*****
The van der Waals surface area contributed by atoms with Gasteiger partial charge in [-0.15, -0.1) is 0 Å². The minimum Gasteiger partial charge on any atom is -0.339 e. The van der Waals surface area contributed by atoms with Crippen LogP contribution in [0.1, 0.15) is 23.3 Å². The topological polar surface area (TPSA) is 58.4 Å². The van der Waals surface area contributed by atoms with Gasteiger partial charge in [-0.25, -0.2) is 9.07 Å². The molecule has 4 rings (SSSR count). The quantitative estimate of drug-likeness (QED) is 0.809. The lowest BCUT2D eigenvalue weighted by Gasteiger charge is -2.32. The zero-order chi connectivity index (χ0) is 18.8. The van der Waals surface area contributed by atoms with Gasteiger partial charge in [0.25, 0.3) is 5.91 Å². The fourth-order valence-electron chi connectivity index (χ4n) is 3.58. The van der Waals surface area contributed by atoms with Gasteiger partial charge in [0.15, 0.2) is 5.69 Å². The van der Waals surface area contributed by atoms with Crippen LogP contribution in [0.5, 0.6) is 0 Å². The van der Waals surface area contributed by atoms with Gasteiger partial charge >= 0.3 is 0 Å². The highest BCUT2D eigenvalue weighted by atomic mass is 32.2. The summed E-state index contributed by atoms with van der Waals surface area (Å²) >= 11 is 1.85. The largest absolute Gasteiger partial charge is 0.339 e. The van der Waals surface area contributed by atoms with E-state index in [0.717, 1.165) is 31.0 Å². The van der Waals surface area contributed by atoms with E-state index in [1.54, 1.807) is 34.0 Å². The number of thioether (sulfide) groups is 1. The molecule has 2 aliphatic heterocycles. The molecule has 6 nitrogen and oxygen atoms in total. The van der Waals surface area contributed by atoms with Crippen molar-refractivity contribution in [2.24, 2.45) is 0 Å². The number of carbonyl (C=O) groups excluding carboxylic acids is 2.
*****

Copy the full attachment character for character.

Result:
The van der Waals surface area contributed by atoms with Gasteiger partial charge in [-0.15, -0.1) is 0 Å². The minimum Gasteiger partial charge on any atom is -0.339 e. The van der Waals surface area contributed by atoms with Crippen LogP contribution in [0.1, 0.15) is 23.3 Å². The topological polar surface area (TPSA) is 58.4 Å². The van der Waals surface area contributed by atoms with Gasteiger partial charge in [-0.25, -0.2) is 9.07 Å². The molecule has 4 rings (SSSR count). The quantitative estimate of drug-likeness (QED) is 0.809. The lowest BCUT2D eigenvalue weighted by Gasteiger charge is -2.32. The zero-order chi connectivity index (χ0) is 18.8. The van der Waals surface area contributed by atoms with Gasteiger partial charge in [0.25, 0.3) is 5.91 Å². The fourth-order valence-electron chi connectivity index (χ4n) is 3.58. The van der Waals surface area contributed by atoms with Gasteiger partial charge in [0.15, 0.2) is 5.69 Å². The van der Waals surface area contributed by atoms with Crippen LogP contribution in [0.5, 0.6) is 0 Å². The van der Waals surface area contributed by atoms with Gasteiger partial charge >= 0.3 is 0 Å². The highest BCUT2D eigenvalue weighted by atomic mass is 32.2. The summed E-state index contributed by atoms with van der Waals surface area (Å²) >= 11 is 1.85. The largest absolute Gasteiger partial charge is 0.339 e. The van der Waals surface area contributed by atoms with E-state index in [0.717, 1.165) is 31.0 Å². The van der Waals surface area contributed by atoms with E-state index in [1.54, 1.807) is 34.0 Å². The number of thioether (sulfide) groups is 1. The molecule has 2 aliphatic heterocycles. The molecule has 6 nitrogen and oxygen atoms in total. The van der Waals surface area contributed by atoms with Crippen molar-refractivity contribution in [2.24, 2.45) is 0 Å². The number of carbonyl (C=O) groups excluding carboxylic acids is 2.